now if we tweak are component the 'this.props.title', like so:

let TestComponent = React.createClass({
render() {
return (<h1>this.props.title</h1>);
}
});

We can now tweak our view like so:

<%= react_component 'app.TestComponent', {title:"Hello, Back"} %>

You should now see "Hello, Back" in you component. This is a nice way to pass data to your component from the view.

Pre-rendering

So one of the great features added to 1.0 release react-rails gem is the ability to pre-render your components. This is great for both SEO and your users perception of how long the page takes to render.

Now if we add the pre-render tag to our view like so:

<%= react_component 'app.TestComponent', {title:"Hello, Back"}, {prerender:true} %>

You'll see a massive error in your view, this is because it uses execjs to run the JS on the server***. The react-rails gem is using global variable to render them into your view. (). So you'll need to put 2 tweaks into your JS, firstly in your application.js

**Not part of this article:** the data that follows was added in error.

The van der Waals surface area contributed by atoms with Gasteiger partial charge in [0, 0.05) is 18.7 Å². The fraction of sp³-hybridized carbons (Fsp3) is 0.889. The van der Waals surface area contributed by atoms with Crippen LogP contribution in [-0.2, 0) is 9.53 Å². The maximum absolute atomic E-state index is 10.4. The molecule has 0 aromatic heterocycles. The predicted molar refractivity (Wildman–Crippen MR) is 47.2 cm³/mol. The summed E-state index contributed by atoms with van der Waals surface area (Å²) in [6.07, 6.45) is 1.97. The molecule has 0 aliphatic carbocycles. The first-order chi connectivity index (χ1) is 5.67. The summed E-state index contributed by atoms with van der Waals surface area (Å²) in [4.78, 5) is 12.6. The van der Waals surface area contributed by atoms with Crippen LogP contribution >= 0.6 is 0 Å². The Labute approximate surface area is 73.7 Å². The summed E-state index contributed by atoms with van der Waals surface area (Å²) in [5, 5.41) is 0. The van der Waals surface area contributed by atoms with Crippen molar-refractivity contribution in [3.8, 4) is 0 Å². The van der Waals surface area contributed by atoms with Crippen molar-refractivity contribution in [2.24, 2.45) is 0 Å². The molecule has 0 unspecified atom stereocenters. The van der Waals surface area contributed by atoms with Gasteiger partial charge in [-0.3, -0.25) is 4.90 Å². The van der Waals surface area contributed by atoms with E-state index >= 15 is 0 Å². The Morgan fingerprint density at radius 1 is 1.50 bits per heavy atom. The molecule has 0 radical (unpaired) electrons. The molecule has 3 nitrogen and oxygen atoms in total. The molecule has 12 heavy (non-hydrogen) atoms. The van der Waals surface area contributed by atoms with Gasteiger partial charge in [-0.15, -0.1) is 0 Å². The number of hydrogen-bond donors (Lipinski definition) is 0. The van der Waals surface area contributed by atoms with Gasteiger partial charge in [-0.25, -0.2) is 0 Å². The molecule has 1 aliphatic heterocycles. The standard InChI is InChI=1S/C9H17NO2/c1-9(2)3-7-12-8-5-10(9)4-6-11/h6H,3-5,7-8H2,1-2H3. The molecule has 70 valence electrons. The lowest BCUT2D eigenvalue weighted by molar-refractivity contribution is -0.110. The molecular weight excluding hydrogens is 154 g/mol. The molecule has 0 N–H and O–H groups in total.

*** Thanks to Olivier Lance on his article that cover this

var React = window.React = global.React = require('react/addons');

And secondly in our components.js file:

var app = window.app = global.app = {};

This will open up our React and app variable to global variable it uses to render.

Now restart you app and you should find that hello world example is prerendering! (You can check by looking at the source) **

** N.B. If it's still throwing an error, it worth running 'rake tmp:cache:clear'. This will flush the browserify-rails cache.

Next steps

So now that we have react and browserify set up. he next steps are to set up our testing and linting, which I will cover in part 2 of the post.


1 Comment

Nedich
Nedich
August 14, 2015

Thank you very much for this tutorial ! When I have another component defined in lets say TestComponent, where do i need to require it ?